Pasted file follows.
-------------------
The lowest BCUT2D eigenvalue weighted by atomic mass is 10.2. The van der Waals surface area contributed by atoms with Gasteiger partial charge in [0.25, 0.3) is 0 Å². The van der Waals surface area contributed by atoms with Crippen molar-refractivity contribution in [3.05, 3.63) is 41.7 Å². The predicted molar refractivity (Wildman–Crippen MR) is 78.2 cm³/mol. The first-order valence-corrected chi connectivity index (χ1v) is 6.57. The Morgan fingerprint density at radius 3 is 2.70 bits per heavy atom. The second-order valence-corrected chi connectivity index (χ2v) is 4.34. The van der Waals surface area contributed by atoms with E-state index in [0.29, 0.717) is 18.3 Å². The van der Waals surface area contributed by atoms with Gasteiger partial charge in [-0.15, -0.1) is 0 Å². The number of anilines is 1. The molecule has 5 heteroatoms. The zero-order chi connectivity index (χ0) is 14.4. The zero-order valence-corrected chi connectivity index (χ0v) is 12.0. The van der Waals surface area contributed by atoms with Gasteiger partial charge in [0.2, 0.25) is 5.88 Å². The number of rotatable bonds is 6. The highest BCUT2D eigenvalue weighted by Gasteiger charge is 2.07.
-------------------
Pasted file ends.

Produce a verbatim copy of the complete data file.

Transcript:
The lowest BCUT2D eigenvalue weighted by atomic mass is 10.2. The van der Waals surface area contributed by atoms with Gasteiger partial charge in [0.25, 0.3) is 0 Å². The van der Waals surface area contributed by atoms with Crippen molar-refractivity contribution in [3.05, 3.63) is 41.7 Å². The predicted molar refractivity (Wildman–Crippen MR) is 78.2 cm³/mol. The first-order valence-corrected chi connectivity index (χ1v) is 6.57. The Morgan fingerprint density at radius 3 is 2.70 bits per heavy atom. The second-order valence-corrected chi connectivity index (χ2v) is 4.34. The van der Waals surface area contributed by atoms with E-state index in [0.29, 0.717) is 18.3 Å². The van der Waals surface area contributed by atoms with Gasteiger partial charge in [-0.15, -0.1) is 0 Å². The number of anilines is 1. The molecule has 5 heteroatoms. The zero-order chi connectivity index (χ0) is 14.4. The zero-order valence-corrected chi connectivity index (χ0v) is 12.0. The van der Waals surface area contributed by atoms with Gasteiger partial charge in [0.2, 0.25) is 5.88 Å². The number of rotatable bonds is 6. The highest BCUT2D eigenvalue weighted by Gasteiger charge is 2.07.